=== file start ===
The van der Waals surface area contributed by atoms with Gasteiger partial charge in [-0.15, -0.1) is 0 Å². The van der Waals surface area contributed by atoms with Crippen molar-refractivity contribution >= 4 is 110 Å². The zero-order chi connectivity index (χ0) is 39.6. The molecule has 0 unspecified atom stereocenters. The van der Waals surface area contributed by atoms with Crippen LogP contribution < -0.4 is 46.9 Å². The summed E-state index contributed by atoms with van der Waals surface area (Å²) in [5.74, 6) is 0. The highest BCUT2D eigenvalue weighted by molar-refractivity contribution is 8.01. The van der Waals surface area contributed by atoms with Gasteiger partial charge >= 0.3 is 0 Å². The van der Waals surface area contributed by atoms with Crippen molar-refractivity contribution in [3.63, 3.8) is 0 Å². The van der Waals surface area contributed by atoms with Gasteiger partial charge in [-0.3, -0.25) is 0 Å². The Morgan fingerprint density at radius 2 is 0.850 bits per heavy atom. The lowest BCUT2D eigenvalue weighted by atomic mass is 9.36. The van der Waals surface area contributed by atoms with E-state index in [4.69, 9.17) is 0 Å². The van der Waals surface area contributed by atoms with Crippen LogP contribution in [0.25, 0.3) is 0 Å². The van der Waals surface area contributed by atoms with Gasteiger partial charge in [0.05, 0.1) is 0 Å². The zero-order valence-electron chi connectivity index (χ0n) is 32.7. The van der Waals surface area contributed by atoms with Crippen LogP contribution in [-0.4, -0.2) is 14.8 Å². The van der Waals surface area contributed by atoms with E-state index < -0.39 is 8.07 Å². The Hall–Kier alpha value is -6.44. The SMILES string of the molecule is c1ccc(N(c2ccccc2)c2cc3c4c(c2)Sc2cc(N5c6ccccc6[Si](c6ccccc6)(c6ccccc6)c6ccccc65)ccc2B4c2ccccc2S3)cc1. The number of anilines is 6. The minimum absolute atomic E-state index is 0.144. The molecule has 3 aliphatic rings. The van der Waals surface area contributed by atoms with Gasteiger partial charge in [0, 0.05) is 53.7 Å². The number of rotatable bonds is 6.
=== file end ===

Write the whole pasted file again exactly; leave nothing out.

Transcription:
The van der Waals surface area contributed by atoms with Gasteiger partial charge in [-0.15, -0.1) is 0 Å². The van der Waals surface area contributed by atoms with Crippen molar-refractivity contribution >= 4 is 110 Å². The zero-order chi connectivity index (χ0) is 39.6. The molecule has 0 unspecified atom stereocenters. The van der Waals surface area contributed by atoms with Crippen LogP contribution < -0.4 is 46.9 Å². The summed E-state index contributed by atoms with van der Waals surface area (Å²) in [5.74, 6) is 0. The highest BCUT2D eigenvalue weighted by molar-refractivity contribution is 8.01. The van der Waals surface area contributed by atoms with Gasteiger partial charge >= 0.3 is 0 Å². The van der Waals surface area contributed by atoms with Crippen molar-refractivity contribution in [3.63, 3.8) is 0 Å². The van der Waals surface area contributed by atoms with Gasteiger partial charge in [-0.3, -0.25) is 0 Å². The Morgan fingerprint density at radius 2 is 0.850 bits per heavy atom. The lowest BCUT2D eigenvalue weighted by atomic mass is 9.36. The van der Waals surface area contributed by atoms with E-state index in [4.69, 9.17) is 0 Å². The van der Waals surface area contributed by atoms with Crippen LogP contribution in [0.25, 0.3) is 0 Å². The van der Waals surface area contributed by atoms with Gasteiger partial charge in [0.05, 0.1) is 0 Å². The zero-order valence-electron chi connectivity index (χ0n) is 32.7. The van der Waals surface area contributed by atoms with Crippen LogP contribution in [-0.4, -0.2) is 14.8 Å². The van der Waals surface area contributed by atoms with E-state index < -0.39 is 8.07 Å². The Hall–Kier alpha value is -6.44. The SMILES string of the molecule is c1ccc(N(c2ccccc2)c2cc3c4c(c2)Sc2cc(N5c6ccccc6[Si](c6ccccc6)(c6ccccc6)c6ccccc65)ccc2B4c2ccccc2S3)cc1. The number of anilines is 6. The minimum absolute atomic E-state index is 0.144. The molecule has 3 aliphatic rings. The van der Waals surface area contributed by atoms with Gasteiger partial charge in [0, 0.05) is 53.7 Å². The number of rotatable bonds is 6.